Tuesday Ten: 10 Writerly Thanksgivings

I will be spending lots of wonderful time with friends and family this week, so no more posts until the week after Thanksgiving. Meanwhile, for this week’s “Tuesday Ten,” I leave you with my writing thanksgivings for the year.ibm4381

I’m thankful for…

  1. My fantastic critique group
  2. Laughs from the Whiney Writer
  3. An inspirational writing coach
  4. A new story to play with
  5. Fantastic reads on my Kindle
  6. A new nonfiction book project
  7. An abundance of writing friends, both in-person and online
  8. A family who puts up with—and cheers for—their writer-mom
  9. A new website that has provided me with more fun than headaches
  10. Amazing research opportunities at this year’s SEJ conference

I think it’s funny that publication doesn’t appear on my list…What about you? What are you most thankful for in your writing life?

Writing Power-Ups

super better Have you ever heard of SuperBetter?* Now in Beta testing, this website/game is designed to help people recover from just about everything. From their web site:

SuperBetter is powered by the science of positive emotion and social connection. Every mission in the game is directly inspired by leading-edge research in psychology, neuroscience and medicine — research that helps us understand how we can increase our ability to become stronger and more successful in the face of challenges and the pursuit of our goals.

Although this project was initially inspired by its creator’s struggles to overcome traumatic brain injury, beta testers are now using its principles to make changes such as:

  • Losing weight
  • Overcoming addictions
  • Conquering post-traumatic stress disorder
  • Improving health in the face of chronic illness
  • Recovering from an injury
  • Meeting fitness goals
  • Improving sleep patterns
  • Lowering stress

power-upsIt’s pretty cool!

One especially cool aspect of the game is the idea of “Power-Ups”. They’re the real-life version of those little glowing spheres a video character can collect in order to restore health or energy in a video game, activities or items that re-energize, inspire, soothe, or otherwise make your life better. These are different from rewards. They’re intended to improve your “positivity ratio”, because research shows that positivity has numerous benefits, including increased creativity and decreased anxiety.

What does this have to do with writing? 

What can I say? I have a one-track mind, and when I find nifty tools for self-improvement, I like to think about how it might be applied to my writing life. This idea of “power-ups” is a great addition to the writer’s toolbox. They can be used fuel creativity, counter negative self-talk, energize, inspire—basically, to inject some positive into the day-to-day of being a writer.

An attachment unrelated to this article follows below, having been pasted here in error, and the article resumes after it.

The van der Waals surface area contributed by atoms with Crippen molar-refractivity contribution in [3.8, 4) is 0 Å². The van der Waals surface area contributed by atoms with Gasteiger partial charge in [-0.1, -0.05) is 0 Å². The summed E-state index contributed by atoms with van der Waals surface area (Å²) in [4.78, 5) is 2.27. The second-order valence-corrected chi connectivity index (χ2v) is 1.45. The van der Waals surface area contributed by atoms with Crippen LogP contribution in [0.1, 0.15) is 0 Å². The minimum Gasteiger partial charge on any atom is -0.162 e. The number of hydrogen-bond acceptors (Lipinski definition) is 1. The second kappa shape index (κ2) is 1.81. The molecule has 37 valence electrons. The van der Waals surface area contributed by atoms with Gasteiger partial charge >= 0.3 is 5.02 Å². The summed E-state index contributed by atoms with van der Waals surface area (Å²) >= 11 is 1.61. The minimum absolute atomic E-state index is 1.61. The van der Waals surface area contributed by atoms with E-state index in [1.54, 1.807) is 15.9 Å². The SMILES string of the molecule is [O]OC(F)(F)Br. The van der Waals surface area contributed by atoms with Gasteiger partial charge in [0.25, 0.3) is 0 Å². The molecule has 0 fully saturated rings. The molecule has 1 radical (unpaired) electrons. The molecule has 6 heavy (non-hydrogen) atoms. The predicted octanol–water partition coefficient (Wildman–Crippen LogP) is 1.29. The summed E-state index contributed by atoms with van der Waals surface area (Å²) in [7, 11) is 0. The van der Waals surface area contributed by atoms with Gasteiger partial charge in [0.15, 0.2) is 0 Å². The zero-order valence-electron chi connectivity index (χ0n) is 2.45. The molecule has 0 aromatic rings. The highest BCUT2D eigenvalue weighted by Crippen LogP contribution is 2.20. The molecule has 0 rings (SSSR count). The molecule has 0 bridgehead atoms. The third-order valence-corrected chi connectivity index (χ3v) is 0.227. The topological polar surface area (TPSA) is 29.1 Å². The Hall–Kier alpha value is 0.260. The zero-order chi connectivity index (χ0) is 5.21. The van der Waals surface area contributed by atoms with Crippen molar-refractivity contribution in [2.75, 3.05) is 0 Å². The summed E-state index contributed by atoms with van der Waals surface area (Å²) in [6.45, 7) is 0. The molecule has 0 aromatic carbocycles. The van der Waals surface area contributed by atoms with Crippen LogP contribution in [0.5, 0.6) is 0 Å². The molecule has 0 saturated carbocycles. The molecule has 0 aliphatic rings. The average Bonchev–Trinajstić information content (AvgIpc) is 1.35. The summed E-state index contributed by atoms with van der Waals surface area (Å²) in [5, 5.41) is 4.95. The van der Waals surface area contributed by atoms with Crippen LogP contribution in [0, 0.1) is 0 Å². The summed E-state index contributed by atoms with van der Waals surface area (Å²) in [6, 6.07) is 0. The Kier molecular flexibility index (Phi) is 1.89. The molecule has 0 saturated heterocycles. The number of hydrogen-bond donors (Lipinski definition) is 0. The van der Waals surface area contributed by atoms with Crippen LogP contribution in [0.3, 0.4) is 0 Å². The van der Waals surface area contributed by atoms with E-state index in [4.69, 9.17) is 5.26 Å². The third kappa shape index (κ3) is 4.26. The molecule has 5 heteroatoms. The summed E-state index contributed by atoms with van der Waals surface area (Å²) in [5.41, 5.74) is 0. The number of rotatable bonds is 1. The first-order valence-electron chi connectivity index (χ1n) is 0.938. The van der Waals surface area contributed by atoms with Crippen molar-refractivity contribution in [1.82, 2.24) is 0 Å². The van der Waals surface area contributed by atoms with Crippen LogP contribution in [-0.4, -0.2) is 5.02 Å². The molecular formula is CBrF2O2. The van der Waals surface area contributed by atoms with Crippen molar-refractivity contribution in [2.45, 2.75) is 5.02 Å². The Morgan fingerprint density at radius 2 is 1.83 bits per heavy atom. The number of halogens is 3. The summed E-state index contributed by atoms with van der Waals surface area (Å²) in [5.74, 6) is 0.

SuperBetter inspired me to make a list of writing power-ups to help me keep my balance as a writer—and to give me a jump-start when needed:

Continue Reading

Do What You Can’t: 10 Writing Skills Worth Practice

I’ve been re-reading my favorite book on personal growth and development, Change Anything by Kerry Patterson and company, and once again I’m struck by how it applies to the writing life as well as to the standard life challenges of weight loss and credit card debt.

In the first half of the book, the authors discuss six sources of influence on our behavior (and out ability to change) based on our motivation and abilities:

6 Sources

I wrote about the first source of influence—“Love What You Hate,” or how to increase your personal motivation, here. The second source of influence is personal ability, which the authors call “Do What You Can’t.”

I didn’t get this one on my first read of the book. Do what you can’t? If you can’t, how the heck are you supposed to do it? Their point, however, is that if you want to successfully effect change in your life, you need to identify the skills that that change requires. Willpower alone is rarely the problem, and they go so far as to say “Personal motivation is the “big dumb one” in your personal-change arsenal. It hunkers down, toughs it out, and pushes hard against all odds, even when the easier solution might be simply to work smarter.”

This isn’t really a writing book, but I think its lessons are applicable to writing. I challenge you to ask yourself two questions:

  1. How do I want to grow as a writer?For instance:
    • Areas of weakness: Identify your weaknesses as a writer or person. It may be helpful to ask a friend or critique partner to help you see blind spots.
    • Craft skills: Do you want to write more quickly? Improve your ability to write dialog? Improve your ability to use metaphor?
  2. What writing skills do I need to do so?
    • These can include writing craft skills, such as those above.
    • They might also include strategies for dealing with obstacles you might face as a writer, such as distractions, rejection, and discouragement.

To get you started, here are some of the skills I think are worth practice—and some resources to help you start practicing:

Continue Reading